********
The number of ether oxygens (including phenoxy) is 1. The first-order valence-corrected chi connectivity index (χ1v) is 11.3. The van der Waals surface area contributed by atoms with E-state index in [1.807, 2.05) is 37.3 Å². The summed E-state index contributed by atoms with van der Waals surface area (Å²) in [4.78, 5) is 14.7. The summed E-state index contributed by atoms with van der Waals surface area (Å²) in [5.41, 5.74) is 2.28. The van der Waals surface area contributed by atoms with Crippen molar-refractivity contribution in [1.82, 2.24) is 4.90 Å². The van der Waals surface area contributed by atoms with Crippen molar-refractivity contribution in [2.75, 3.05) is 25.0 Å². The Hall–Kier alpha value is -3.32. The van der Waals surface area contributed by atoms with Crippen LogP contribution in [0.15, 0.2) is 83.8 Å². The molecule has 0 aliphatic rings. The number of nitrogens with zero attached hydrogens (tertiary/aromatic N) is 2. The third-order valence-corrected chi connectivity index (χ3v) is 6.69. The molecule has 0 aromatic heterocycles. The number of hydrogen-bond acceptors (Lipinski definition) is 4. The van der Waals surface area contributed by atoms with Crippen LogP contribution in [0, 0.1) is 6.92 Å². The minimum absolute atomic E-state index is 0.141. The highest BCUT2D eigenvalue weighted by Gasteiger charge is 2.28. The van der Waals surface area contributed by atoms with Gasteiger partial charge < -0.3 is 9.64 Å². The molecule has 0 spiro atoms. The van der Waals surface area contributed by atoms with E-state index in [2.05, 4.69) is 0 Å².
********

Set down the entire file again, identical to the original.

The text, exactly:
The number of ether oxygens (including phenoxy) is 1. The first-order valence-corrected chi connectivity index (χ1v) is 11.3. The van der Waals surface area contributed by atoms with E-state index in [1.807, 2.05) is 37.3 Å². The summed E-state index contributed by atoms with van der Waals surface area (Å²) in [4.78, 5) is 14.7. The summed E-state index contributed by atoms with van der Waals surface area (Å²) in [5.41, 5.74) is 2.28. The van der Waals surface area contributed by atoms with Crippen molar-refractivity contribution in [1.82, 2.24) is 4.90 Å². The van der Waals surface area contributed by atoms with Crippen molar-refractivity contribution in [2.75, 3.05) is 25.0 Å². The Hall–Kier alpha value is -3.32. The van der Waals surface area contributed by atoms with Crippen LogP contribution in [0.15, 0.2) is 83.8 Å². The molecule has 0 aliphatic rings. The number of nitrogens with zero attached hydrogens (tertiary/aromatic N) is 2. The third-order valence-corrected chi connectivity index (χ3v) is 6.69. The molecule has 0 aromatic heterocycles. The number of hydrogen-bond acceptors (Lipinski definition) is 4. The van der Waals surface area contributed by atoms with Crippen LogP contribution in [0, 0.1) is 6.92 Å². The minimum absolute atomic E-state index is 0.141. The highest BCUT2D eigenvalue weighted by Gasteiger charge is 2.28. The van der Waals surface area contributed by atoms with Gasteiger partial charge < -0.3 is 9.64 Å². The molecule has 0 spiro atoms. The van der Waals surface area contributed by atoms with E-state index in [2.05, 4.69) is 0 Å².